Erin has been delivering talks, workshops and cooking demonstrations in different locations around Victoria, Australia recently and is currently working on a children’s book to introduce kids to the concept of a zero-waste lifestyle. Though she hasn’t calculated exactly how much money her new lifestyle has saved her, she estimates that living plastic-free is considerably cheaper than our modern waste-happy ways. She also writes about it having improved her health, with processed foods having vanished completely from her diet and her house. Click here for more from Ern Rhoads.

2. Lindsay Miles, author of That’s a Wrap

Image from Treading My Own Path

 

Lindsay Miles decided to become plastic-free after watching the documentary Bag It! as part of a Plastic Free July event. She describes the revelation she experienced as “a lightbulb moment. A realization that plastic was a problem” on several levels yet that it was a problem she “could do something about.” Her blog Treading My Own Path is full of anecdotes and advice on living a zero-waste plastic-free and minimalist lifestyle.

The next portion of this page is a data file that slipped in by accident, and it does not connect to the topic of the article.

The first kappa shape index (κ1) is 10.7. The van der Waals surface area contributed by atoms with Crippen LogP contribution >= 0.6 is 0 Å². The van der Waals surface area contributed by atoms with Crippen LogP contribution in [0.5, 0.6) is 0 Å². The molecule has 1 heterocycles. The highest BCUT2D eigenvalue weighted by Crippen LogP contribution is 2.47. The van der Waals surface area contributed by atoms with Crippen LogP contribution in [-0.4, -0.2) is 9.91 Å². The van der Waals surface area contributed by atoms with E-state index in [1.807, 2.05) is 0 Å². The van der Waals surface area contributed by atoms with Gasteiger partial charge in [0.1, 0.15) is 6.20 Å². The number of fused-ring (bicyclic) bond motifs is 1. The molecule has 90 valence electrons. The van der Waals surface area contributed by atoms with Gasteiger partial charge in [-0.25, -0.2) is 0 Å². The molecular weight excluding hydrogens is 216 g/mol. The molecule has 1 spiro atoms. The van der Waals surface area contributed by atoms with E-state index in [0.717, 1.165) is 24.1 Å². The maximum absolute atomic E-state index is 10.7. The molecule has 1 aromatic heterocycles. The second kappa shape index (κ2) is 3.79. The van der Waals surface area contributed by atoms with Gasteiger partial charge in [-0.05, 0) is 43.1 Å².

As she explains, minimalism is not about owning nothing, but about knowing how much stuff is enough. Her advice on a minimalist lifestyle centers around committing to reusables, learning to make food staples and essential toiletries from scratch, avoiding the supermarket and making use of the sharing economy: i.e: by visiting the library and buying items and clothing second hand.

Last year, Lindsay published an ebook titled “That’s a Wrap: Practical Tips, Tricks and Inspiration for Living Plastic-Free.” A guide to reducing plastic usage, it contains inspiration and guidance on removing plastic from daily life, changing consumption habits and making sure they stick. Click here to read more from Lindsay Miles.

3.    Beth Terry, author of Plastic Free 

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Running her blog “My Plastic-Free Life” (previously “Fake Plastic Fish”) since 2007, Beth Terry is somewhat of a pioneer of plastic-free living. Starting off as a simple blog, her website has grown to include a wide and comprehensive array of information and resources on reducing plastic’s hold on us.

Not only does Beth strive to minimize her footprint by replacing plastic with alternatives in her own life, but she is also involved in targeting large companies in order to “demand change from the corporations that produce the stuff.” In 2008, she spearheaded the successful “Take Back the Filter” campaign which resulted in Brita filters being rendered recyclable.